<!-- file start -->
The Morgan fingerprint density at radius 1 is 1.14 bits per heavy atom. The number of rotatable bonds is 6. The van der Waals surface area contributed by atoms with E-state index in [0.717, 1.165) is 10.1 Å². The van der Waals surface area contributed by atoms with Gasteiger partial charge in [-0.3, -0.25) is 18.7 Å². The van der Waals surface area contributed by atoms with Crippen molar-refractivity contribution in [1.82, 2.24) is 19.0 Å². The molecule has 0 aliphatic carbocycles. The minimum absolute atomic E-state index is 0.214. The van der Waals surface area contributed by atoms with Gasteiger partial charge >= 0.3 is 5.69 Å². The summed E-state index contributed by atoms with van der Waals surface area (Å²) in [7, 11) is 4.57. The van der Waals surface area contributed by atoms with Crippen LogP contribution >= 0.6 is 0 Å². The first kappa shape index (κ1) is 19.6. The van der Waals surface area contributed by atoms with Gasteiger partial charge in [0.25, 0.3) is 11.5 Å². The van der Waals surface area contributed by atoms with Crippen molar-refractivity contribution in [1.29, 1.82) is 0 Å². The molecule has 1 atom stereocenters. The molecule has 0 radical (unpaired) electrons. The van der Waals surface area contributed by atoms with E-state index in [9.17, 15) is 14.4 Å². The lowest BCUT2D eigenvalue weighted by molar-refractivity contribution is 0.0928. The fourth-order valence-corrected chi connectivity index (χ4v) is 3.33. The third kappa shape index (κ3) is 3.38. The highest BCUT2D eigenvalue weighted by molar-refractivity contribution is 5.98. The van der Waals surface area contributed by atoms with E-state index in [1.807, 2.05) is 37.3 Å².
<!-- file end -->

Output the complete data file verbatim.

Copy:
The Morgan fingerprint density at radius 1 is 1.14 bits per heavy atom. The number of rotatable bonds is 6. The van der Waals surface area contributed by atoms with E-state index in [0.717, 1.165) is 10.1 Å². The van der Waals surface area contributed by atoms with Gasteiger partial charge in [-0.3, -0.25) is 18.7 Å². The van der Waals surface area contributed by atoms with Crippen molar-refractivity contribution in [1.82, 2.24) is 19.0 Å². The molecule has 0 aliphatic carbocycles. The minimum absolute atomic E-state index is 0.214. The van der Waals surface area contributed by atoms with Gasteiger partial charge >= 0.3 is 5.69 Å². The summed E-state index contributed by atoms with van der Waals surface area (Å²) in [7, 11) is 4.57. The van der Waals surface area contributed by atoms with Crippen LogP contribution >= 0.6 is 0 Å². The first kappa shape index (κ1) is 19.6. The van der Waals surface area contributed by atoms with Gasteiger partial charge in [0.25, 0.3) is 11.5 Å². The van der Waals surface area contributed by atoms with Crippen molar-refractivity contribution in [1.29, 1.82) is 0 Å². The molecule has 1 atom stereocenters. The molecule has 0 radical (unpaired) electrons. The van der Waals surface area contributed by atoms with E-state index in [9.17, 15) is 14.4 Å². The lowest BCUT2D eigenvalue weighted by molar-refractivity contribution is 0.0928. The fourth-order valence-corrected chi connectivity index (χ4v) is 3.33. The third kappa shape index (κ3) is 3.38. The highest BCUT2D eigenvalue weighted by molar-refractivity contribution is 5.98. The van der Waals surface area contributed by atoms with E-state index in [1.807, 2.05) is 37.3 Å².